Facebook can’t skip Delhi riots panel: Supreme Court
However, the Assembly’s Peace and Harmony committee would have no jurisdiction over issues like law and order of Delhi, which comes under the Central government.
NEW DELHI: Stressing that social media platforms should show accountability towards its users, the Supreme Court on Thursday said the Delhi Assembly can seek information from Facebook and its officials in connection with their alleged role in the 2020 Delhi Riots. However, the Assembly’s Peace and Harmony committee would have no jurisdiction over issues like law and order of Delhi, which comes under the Central government.
“Because of the nature of the riots, the Assembly without transgressing into any field of the Union under 7th Schedule can look into the issue,” a three-judge bench of the court said. Hearing a plea by Facebook India against the summons issued by the committee to its head Ajit Mohan, the bench, while calling it premature, stated he must appear before the committee, but his representative can choose not to answer questions outside of the Assembly’s domain.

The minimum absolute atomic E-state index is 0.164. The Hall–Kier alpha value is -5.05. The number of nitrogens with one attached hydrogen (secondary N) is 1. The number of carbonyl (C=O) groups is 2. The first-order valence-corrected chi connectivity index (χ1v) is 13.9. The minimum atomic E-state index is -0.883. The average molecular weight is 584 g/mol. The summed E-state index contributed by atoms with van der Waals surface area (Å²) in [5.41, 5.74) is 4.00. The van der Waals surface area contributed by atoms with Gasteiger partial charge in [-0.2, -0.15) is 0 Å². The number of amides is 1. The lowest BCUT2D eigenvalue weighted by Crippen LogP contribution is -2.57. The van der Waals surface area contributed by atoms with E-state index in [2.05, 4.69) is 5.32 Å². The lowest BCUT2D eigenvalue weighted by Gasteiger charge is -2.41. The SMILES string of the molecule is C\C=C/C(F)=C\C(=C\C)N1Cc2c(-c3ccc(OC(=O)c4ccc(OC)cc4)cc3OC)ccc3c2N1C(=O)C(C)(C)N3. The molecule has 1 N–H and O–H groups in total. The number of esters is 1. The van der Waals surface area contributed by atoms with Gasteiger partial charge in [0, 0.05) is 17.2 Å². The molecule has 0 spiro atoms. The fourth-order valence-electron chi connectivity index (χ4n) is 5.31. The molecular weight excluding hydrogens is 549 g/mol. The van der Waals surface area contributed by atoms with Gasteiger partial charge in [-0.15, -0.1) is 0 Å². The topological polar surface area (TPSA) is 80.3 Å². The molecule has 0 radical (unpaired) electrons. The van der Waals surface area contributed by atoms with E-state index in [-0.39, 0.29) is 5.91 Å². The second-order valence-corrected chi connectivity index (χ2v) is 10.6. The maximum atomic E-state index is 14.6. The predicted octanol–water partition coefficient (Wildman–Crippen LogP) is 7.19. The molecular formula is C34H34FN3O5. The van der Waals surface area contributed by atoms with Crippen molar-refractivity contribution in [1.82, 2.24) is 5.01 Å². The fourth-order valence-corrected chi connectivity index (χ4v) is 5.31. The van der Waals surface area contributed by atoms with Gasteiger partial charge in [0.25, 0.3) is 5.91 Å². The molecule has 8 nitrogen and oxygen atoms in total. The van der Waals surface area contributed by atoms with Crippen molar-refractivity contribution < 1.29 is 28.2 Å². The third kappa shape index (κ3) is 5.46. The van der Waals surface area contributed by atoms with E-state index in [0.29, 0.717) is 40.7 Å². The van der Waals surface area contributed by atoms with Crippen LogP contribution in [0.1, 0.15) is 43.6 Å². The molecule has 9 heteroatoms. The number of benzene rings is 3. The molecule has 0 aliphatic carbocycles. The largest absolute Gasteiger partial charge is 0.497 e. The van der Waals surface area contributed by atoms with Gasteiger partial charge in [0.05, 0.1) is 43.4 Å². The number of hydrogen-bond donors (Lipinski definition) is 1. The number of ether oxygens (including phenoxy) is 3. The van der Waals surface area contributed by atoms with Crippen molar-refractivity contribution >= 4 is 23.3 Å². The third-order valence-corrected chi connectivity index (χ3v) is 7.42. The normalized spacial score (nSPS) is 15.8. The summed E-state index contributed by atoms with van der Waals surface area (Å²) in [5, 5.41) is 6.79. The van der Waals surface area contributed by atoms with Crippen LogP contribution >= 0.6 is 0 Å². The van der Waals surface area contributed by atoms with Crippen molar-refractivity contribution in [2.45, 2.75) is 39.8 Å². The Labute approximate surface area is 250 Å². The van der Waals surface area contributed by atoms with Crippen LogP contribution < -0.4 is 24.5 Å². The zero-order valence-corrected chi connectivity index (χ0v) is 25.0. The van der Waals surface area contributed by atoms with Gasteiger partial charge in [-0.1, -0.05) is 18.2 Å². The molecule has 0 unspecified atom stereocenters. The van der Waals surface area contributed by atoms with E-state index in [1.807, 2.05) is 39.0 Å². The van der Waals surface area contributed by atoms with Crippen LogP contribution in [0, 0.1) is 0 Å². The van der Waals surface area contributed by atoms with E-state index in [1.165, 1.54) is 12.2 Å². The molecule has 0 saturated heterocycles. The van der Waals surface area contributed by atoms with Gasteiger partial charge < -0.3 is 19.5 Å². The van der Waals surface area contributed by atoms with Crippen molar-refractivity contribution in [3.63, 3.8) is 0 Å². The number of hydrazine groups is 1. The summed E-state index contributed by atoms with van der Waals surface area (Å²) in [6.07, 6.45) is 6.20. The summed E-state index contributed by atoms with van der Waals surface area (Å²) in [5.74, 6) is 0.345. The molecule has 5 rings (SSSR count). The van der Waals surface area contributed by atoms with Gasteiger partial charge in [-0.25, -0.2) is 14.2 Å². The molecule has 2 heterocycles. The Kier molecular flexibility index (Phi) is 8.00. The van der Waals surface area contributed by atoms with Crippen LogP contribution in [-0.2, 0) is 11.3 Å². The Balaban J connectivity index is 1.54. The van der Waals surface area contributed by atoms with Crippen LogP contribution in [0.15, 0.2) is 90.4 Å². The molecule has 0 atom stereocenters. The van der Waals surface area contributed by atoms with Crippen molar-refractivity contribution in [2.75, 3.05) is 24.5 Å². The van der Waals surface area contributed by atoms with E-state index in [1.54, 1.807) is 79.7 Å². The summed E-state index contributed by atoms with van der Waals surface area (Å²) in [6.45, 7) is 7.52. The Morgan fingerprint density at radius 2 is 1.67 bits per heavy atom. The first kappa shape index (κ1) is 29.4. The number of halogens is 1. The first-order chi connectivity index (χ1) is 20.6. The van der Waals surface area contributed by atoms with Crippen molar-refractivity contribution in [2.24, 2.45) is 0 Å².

The bench said social media platforms like Facebook have the power and potential to influence people across borders, and debates and posts on them have the potential to polarise the society as most people do not have the wherewithal to verify the content.
“The capital can ill-afford any repetition of the occurrence, and thus, the role of Facebook in this context must be looked into by the powers that be. It is in this background that the Assembly sought to constitute a Peace and Harmony committee. It cannot be said that its concerns were misconceived or illegitimate,” the court said in its 188-page judgment.